Acts of Injustice Push Afghans to Join Insurgency, Think Tank Says
“… In one example, the report quoted a Taliban supporter in the central province of Wardak as saying that forces belonging to a district police chief had looted local houses. …”
Deutsche Presse-Agentur/M&C News | December 16, 2010
Kabul – Injustices perpetrated by the Afghan government and international community have been fuelling the Taliban-led insurgency, presenting ‘a serious strategic risk,’ a think tank said Thursday.
The report released by Chatham House, a London-based think tank, documented how land grabs by powerful men, political marginalization of tribal and factional rivals, and arbitrary detention have pushed Afghans to join the militants.
The report, published ahead of US President Barack Obama’s statement expected Thursday on the review of Washington’s war strategy, insisted that ‘any strategy to create long-term stability in Afghanistan must place justice at its core.’
Obama sent 30,000 extra forces to Afghanistan this year, raising the total number of foreign troops to 150,000.
The report found that acts of injustice played a major role in the growth of the insurgency in the southern provinces of Helmand and Kandahar, where the Taliban are most active. Lack of justice and misuse of power by local government officials have also helped the Taliban to spread their insurgency beyond their traditional power bases.
In one example, the report quoted a Taliban supporter in the central province of Wardak as saying that forces belonging to a district police chief had looted local houses.
‘People became angry and, to take revenge, they stood against him and his group,’ the report quoted the anonymous interviewee. ‘The Taliban used this opportunity. Our district is all Taliban now. The people support them.’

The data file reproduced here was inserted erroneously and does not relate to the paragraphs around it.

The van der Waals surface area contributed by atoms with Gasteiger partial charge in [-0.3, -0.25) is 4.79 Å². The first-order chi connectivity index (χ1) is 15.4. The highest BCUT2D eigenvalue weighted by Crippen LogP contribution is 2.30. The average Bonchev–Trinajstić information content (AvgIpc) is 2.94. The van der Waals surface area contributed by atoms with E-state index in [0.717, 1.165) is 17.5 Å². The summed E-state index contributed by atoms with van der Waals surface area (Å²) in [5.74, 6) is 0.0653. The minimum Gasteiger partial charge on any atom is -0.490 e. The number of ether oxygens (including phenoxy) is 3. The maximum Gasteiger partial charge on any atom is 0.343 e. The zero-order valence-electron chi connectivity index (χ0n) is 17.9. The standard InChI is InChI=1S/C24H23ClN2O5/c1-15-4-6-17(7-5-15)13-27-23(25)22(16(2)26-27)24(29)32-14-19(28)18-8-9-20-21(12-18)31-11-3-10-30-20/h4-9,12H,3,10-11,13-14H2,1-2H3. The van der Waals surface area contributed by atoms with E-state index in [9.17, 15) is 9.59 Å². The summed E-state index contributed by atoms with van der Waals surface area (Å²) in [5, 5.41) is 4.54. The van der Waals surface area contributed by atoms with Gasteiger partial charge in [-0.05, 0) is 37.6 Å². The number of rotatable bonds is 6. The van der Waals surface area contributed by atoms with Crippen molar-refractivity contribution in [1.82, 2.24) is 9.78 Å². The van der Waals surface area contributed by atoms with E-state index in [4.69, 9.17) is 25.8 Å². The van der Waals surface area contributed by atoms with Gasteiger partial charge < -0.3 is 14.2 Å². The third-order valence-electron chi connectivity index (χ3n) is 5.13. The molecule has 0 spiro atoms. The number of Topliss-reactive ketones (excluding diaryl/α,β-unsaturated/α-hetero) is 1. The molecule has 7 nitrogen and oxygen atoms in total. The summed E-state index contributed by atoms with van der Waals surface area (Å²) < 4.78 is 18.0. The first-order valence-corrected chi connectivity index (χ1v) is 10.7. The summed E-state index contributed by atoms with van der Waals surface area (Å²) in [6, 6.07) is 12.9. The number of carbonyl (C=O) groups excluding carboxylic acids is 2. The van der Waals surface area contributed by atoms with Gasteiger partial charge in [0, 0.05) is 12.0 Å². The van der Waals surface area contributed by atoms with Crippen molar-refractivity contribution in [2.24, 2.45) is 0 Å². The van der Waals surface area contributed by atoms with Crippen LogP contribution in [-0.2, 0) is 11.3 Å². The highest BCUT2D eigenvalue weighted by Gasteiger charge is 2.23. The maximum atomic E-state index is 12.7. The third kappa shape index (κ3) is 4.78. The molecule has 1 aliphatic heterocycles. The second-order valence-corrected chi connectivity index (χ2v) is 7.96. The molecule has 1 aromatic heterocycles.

Senior government officials were also accused of violating laws by passing an ‘amnesty law for war criminals, issuing presidential pardons for well-connected drug smugglers, criminals and Taliban commanders.’
President Hamid Karzai has ordered the release of a number of dangerous criminals and drug traffickers detained by government forces and foreign soldiers, according to leaked US diplomatic cables released by the whistleblower website WikiLeaks.
The report, titled No Shortcut to Stability: Justice, Politics and Insurgency in Afghanistan, also said the international response has been ‘almost invariably weak.’
‘The insurgency’s rise over the last nine years, fuelled in large part by injustice and abuse of power, requires the Afghan government and its international partners to address these issues as essential to long-term stability,’ said Stephen Carter, one of the report’s two authors.
‘Justice and rule of law cannot be dismissed as just matters of morality and human rights,’ he said. ‘They are critical issues of strategic self-interest.’